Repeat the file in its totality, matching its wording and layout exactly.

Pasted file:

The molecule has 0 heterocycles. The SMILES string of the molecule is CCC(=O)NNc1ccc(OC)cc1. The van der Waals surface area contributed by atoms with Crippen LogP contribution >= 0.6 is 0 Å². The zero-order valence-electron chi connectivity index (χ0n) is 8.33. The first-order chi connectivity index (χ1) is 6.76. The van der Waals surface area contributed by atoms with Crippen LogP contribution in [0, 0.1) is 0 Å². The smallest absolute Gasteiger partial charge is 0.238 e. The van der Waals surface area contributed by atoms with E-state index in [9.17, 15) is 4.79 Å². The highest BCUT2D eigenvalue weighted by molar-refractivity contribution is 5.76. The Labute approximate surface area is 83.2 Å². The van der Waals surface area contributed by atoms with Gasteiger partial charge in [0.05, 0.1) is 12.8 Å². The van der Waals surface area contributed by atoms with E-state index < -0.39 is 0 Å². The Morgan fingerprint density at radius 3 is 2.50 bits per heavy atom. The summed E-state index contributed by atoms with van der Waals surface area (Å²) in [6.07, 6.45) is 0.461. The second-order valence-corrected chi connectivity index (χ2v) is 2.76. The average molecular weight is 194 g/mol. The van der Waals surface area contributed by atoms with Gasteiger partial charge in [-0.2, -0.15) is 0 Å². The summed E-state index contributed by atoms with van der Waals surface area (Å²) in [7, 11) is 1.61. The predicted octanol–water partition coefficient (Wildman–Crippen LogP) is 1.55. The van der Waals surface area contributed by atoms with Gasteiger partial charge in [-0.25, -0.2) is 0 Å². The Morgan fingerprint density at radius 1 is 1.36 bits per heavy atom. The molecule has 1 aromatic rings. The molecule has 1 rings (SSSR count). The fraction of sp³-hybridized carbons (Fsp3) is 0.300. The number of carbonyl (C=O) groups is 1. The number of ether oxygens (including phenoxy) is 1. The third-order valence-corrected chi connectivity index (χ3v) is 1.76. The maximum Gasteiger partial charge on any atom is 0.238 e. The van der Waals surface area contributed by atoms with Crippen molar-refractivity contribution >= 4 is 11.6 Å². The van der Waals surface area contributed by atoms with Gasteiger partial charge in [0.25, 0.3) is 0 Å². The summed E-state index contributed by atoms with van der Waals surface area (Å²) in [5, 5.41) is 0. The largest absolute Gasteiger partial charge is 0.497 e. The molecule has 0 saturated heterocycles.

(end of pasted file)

The molecule has 0 heterocycles. The SMILES string of the molecule is CCC(=O)NNc1ccc(OC)cc1. The van der Waals surface area contributed by atoms with Crippen LogP contribution >= 0.6 is 0 Å². The zero-order valence-electron chi connectivity index (χ0n) is 8.33. The first-order chi connectivity index (χ1) is 6.76. The van der Waals surface area contributed by atoms with Crippen LogP contribution in [0, 0.1) is 0 Å². The smallest absolute Gasteiger partial charge is 0.238 e. The van der Waals surface area contributed by atoms with E-state index in [9.17, 15) is 4.79 Å². The highest BCUT2D eigenvalue weighted by molar-refractivity contribution is 5.76. The Labute approximate surface area is 83.2 Å². The van der Waals surface area contributed by atoms with Gasteiger partial charge in [0.05, 0.1) is 12.8 Å². The van der Waals surface area contributed by atoms with E-state index < -0.39 is 0 Å². The Morgan fingerprint density at radius 3 is 2.50 bits per heavy atom. The summed E-state index contributed by atoms with van der Waals surface area (Å²) in [6.07, 6.45) is 0.461. The second-order valence-corrected chi connectivity index (χ2v) is 2.76. The average molecular weight is 194 g/mol. The van der Waals surface area contributed by atoms with Gasteiger partial charge in [-0.2, -0.15) is 0 Å². The summed E-state index contributed by atoms with van der Waals surface area (Å²) in [7, 11) is 1.61. The predicted octanol–water partition coefficient (Wildman–Crippen LogP) is 1.55. The van der Waals surface area contributed by atoms with Gasteiger partial charge in [-0.25, -0.2) is 0 Å². The Morgan fingerprint density at radius 1 is 1.36 bits per heavy atom. The molecule has 1 aromatic rings. The molecule has 1 rings (SSSR count). The fraction of sp³-hybridized carbons (Fsp3) is 0.300. The number of carbonyl (C=O) groups is 1. The number of ether oxygens (including phenoxy) is 1. The third-order valence-corrected chi connectivity index (χ3v) is 1.76. The maximum Gasteiger partial charge on any atom is 0.238 e. The van der Waals surface area contributed by atoms with Crippen molar-refractivity contribution >= 4 is 11.6 Å². The van der Waals surface area contributed by atoms with Gasteiger partial charge in [0.25, 0.3) is 0 Å². The summed E-state index contributed by atoms with van der Waals surface area (Å²) in [5, 5.41) is 0. The largest absolute Gasteiger partial charge is 0.497 e. The molecule has 0 saturated heterocycles.